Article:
In letters penned during the wars of in de pen dence, Chileans asked the
recipients to share their news and greetings with many others identified
by name. I similarly offer this book to a broad network of family, friends,
and colleagues. Although it is the product of many solitary hours of re-
search and writing, it would never have seen the light of day without the
support and advice of many. In Chile, I was welcomed by scholars with
whom I shared coffee, meals, and, most important, engaging conversa-
tions on history. I wish to thank (in no par ticular order) Eduardo Cavieres,
Ana María Stuven, Julio Retamal, Sol Serrano, Margarita Iglesias, Rafael
Sagredo, Claudia Arraya, and Celia Cussen, as well as Peruvian scholar Car-
men McEvoy, who was researching in Chile at the same time. All the staff
at the National Archive were helpful and consummate professionals. I had
the opportunity to teach a summer seminar on the Atlantic Revolutions for
the graduate program in gender studies at the University of Chile, and I val-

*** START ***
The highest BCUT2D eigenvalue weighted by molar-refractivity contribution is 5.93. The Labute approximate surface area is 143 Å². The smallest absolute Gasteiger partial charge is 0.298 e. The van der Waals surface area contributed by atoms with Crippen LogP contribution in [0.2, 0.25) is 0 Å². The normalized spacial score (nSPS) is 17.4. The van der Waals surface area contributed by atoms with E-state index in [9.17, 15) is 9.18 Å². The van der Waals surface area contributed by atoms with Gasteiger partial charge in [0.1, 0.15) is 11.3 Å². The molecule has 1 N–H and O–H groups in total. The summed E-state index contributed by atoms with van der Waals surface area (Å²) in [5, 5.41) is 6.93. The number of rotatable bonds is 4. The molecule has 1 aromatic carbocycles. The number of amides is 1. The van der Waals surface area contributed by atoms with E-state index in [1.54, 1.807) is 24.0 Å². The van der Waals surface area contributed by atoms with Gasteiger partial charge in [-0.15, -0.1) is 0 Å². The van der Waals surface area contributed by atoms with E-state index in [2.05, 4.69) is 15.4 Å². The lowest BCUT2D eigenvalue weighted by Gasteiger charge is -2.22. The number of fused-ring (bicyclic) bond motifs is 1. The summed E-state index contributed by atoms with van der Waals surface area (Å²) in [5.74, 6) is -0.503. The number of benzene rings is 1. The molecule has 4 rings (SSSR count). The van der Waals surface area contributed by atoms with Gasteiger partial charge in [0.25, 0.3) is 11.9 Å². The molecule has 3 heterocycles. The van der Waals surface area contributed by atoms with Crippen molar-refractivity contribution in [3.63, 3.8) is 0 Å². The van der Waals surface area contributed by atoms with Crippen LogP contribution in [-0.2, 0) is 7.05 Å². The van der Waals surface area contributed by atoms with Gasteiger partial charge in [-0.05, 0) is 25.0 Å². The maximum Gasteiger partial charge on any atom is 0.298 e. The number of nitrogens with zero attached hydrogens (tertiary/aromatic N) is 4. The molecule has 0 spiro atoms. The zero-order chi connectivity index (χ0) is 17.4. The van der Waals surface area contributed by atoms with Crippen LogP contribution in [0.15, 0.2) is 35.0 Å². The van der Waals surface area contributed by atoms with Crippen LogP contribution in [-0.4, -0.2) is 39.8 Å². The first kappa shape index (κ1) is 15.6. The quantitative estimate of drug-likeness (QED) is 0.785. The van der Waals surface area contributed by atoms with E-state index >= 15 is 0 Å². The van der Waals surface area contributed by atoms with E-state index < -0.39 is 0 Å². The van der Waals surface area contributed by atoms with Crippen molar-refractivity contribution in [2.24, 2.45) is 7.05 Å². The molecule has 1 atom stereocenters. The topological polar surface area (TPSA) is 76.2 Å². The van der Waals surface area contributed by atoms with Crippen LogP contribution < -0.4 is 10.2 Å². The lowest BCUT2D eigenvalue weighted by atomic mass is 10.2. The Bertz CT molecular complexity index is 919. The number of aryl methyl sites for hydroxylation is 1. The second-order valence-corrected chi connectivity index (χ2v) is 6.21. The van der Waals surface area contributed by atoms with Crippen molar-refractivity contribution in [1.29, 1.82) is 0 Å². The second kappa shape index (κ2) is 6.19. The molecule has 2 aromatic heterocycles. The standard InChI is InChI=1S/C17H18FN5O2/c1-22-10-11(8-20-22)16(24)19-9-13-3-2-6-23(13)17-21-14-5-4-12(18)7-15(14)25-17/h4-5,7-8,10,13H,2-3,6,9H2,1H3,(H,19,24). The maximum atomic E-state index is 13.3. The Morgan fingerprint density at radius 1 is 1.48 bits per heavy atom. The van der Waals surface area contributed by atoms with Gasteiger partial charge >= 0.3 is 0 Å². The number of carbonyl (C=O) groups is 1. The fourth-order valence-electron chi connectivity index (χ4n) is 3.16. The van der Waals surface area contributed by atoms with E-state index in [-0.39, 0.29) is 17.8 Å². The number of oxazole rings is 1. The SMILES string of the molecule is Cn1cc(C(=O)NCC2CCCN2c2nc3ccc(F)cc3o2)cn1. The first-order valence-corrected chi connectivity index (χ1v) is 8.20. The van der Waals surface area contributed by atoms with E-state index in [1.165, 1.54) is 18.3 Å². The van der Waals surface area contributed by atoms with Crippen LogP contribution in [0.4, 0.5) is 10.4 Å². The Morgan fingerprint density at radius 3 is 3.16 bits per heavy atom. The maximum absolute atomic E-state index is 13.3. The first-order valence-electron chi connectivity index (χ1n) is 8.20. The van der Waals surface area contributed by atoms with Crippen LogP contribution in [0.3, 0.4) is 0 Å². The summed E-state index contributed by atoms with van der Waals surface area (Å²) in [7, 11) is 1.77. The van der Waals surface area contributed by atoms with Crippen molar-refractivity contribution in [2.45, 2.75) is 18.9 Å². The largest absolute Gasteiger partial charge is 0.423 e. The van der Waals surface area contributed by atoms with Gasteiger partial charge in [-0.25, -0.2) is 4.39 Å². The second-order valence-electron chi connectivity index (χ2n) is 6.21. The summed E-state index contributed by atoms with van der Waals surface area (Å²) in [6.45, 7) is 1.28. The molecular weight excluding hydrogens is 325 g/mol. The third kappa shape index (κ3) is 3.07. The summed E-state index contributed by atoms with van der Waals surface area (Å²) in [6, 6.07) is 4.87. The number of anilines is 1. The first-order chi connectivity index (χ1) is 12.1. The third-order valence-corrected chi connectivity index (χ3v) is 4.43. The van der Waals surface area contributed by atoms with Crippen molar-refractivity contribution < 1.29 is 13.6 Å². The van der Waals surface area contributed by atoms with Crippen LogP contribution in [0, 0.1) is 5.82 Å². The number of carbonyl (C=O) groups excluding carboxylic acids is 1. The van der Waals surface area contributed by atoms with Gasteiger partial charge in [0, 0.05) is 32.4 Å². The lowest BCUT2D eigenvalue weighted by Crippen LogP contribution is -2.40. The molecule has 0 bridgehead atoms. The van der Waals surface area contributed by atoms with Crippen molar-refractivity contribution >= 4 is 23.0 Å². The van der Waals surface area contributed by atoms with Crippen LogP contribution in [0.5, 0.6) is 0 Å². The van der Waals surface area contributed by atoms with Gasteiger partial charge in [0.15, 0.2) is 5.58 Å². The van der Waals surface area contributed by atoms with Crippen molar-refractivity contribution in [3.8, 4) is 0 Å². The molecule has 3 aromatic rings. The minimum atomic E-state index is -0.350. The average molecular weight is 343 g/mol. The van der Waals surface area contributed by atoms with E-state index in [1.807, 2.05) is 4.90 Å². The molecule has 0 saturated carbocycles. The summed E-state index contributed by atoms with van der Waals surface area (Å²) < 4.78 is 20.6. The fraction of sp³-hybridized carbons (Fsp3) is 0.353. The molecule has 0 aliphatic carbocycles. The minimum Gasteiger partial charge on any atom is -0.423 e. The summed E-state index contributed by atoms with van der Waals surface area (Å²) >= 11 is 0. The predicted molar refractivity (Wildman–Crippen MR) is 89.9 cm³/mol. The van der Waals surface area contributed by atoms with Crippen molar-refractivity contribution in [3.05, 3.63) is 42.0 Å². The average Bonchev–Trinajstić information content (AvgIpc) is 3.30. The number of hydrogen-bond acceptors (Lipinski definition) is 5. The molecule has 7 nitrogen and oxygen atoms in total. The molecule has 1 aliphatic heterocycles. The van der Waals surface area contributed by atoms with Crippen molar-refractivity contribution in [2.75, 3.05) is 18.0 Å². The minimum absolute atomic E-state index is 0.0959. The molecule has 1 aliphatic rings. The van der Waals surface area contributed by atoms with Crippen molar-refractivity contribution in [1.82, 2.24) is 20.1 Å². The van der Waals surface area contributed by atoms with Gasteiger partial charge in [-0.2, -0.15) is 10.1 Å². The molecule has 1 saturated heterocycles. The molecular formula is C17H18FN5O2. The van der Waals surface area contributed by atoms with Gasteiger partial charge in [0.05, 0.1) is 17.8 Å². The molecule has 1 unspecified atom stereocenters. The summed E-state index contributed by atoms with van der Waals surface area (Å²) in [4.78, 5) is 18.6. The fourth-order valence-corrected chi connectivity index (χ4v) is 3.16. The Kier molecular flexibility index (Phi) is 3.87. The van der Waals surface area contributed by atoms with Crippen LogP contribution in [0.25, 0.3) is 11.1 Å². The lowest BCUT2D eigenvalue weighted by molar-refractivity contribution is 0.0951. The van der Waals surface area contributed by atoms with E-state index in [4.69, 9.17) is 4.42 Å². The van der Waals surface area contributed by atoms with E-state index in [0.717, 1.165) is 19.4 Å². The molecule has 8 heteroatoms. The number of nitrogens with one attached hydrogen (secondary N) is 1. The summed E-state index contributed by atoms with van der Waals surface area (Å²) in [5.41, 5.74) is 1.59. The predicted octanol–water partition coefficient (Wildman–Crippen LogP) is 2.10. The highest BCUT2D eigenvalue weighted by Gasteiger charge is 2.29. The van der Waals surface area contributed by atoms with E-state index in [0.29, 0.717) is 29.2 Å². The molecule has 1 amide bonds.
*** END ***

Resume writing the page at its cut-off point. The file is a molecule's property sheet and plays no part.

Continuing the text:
ued the discussions with those students. Three of them went on to work
on the project as assistants— Carolina González, José Tomás Cornejo, and
María Eugenia Albornoz— and their contributions were invaluable. Tania
Mella Lizana also assisted during a second phase of research. Back in the
United States, I thank graduate assistants Karen Carmody- McIntosh and
Marianne Samayoa who helped to review congressional minutes and tran-
scribe letters.
I would not have been able to travel to Chile and had time off for research
and writing without the generous support of a Fulbright fellowship from the
Department of Education and the Fulbright Commission in Chile, funding
from the Grant- in-Aid and Imagine Fund programs at the University of Min-
nesota, as well as funding for a sabbatical and single semester leave.
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